I thought the comments above about deaf community vs hearing were interesting. I wonder if the same comments would be made if substituting black/white (or white/black, or gay/straight ) in the same paragraphs.

    Why should I be pushed to associate with *. ? I've got a full community already.
    I don't want to do anything to help me communicate better with *.
    If I did, my * friends might shun me.


    Not able to hear a car zooming up behind you at a crosswalk is a handicap

    Not wanting to communicate with 99% of the world except with pencil and paper is a lifestyle choice.
     
  9. TIVOSciolist

    TIVOSciolist Bye to High Society

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    A few thoughts:

    1. The legal definition of a "battery" is the intentional harmful or offensive touching of another person. From the video, it looks as though Luke might have just been lifting his left arm in an attempt to remove the contact, which he is entitled to do. (Compare German Chancellor Angela Merkel lifting up both arms when President Bush came up behind her and surprised her with an impromptu shoulder rub.) From a legal standpoint, the question then is whether a certain amount of consent to nonviolent touching between contestants is implied by the nature of the race. (For example, the right to forcefully touch another player is implied in a game of football. However, it might not be so implied in a game of tennis.)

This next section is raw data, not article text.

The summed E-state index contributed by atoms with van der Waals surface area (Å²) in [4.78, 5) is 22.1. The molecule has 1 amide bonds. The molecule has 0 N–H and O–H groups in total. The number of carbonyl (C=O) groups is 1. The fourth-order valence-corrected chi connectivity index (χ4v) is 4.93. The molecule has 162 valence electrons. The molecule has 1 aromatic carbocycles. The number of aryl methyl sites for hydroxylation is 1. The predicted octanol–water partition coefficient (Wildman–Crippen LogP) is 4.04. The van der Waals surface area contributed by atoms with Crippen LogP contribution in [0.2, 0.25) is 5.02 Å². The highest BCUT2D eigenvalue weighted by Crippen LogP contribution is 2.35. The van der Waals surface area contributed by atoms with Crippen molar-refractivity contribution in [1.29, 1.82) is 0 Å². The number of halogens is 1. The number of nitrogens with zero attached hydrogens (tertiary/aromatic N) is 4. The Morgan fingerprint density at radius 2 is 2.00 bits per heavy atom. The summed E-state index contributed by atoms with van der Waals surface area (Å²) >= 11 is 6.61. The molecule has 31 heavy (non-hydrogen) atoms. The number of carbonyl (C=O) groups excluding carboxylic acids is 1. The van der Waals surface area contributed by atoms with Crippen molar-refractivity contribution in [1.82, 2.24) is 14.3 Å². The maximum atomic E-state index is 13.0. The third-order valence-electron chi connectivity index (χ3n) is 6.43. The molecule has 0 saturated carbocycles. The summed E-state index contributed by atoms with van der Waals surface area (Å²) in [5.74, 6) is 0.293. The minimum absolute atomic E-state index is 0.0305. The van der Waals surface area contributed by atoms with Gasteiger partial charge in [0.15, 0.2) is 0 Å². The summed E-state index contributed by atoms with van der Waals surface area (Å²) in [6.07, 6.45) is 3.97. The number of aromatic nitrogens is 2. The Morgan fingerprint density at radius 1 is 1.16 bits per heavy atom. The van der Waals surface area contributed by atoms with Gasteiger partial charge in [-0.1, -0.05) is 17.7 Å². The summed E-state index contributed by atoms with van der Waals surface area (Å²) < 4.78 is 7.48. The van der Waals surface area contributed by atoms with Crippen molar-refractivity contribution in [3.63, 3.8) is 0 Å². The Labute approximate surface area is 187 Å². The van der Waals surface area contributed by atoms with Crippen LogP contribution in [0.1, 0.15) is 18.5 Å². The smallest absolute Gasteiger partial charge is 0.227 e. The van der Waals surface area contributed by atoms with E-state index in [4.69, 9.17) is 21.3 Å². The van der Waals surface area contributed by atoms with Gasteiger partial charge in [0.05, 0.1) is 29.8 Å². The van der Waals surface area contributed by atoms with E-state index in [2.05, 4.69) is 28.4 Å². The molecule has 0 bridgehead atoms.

2. TAR needs to get a new sound editing guy. The underlying "oriental" music and the constant banging of a gong (added as a dramatic exclamation point) is cliche. It's a stupider version of a forced laugh track.

    3. If Tammy and Victor could only have gotten a few minutes lead going into the calligraphy task, they could have gained a substantial lead arriving at the Pit Stop. The other two teams rode their coat-tails. If those other teams had been left on their own, they likely would have floundered for quite a bit of time. (It's surprising how few regular people speak decent English in China.)

    Unfortunately, the Li River and the lake with the pagodas are major landmarks in Guilin. Thus, there is less chance of a team getting lost by taxi and, thus, opening up a time gap between racers.

    4. I'm rooting for Tammy and Victor, mainly because I can't get myself to like any of the other remaining teams.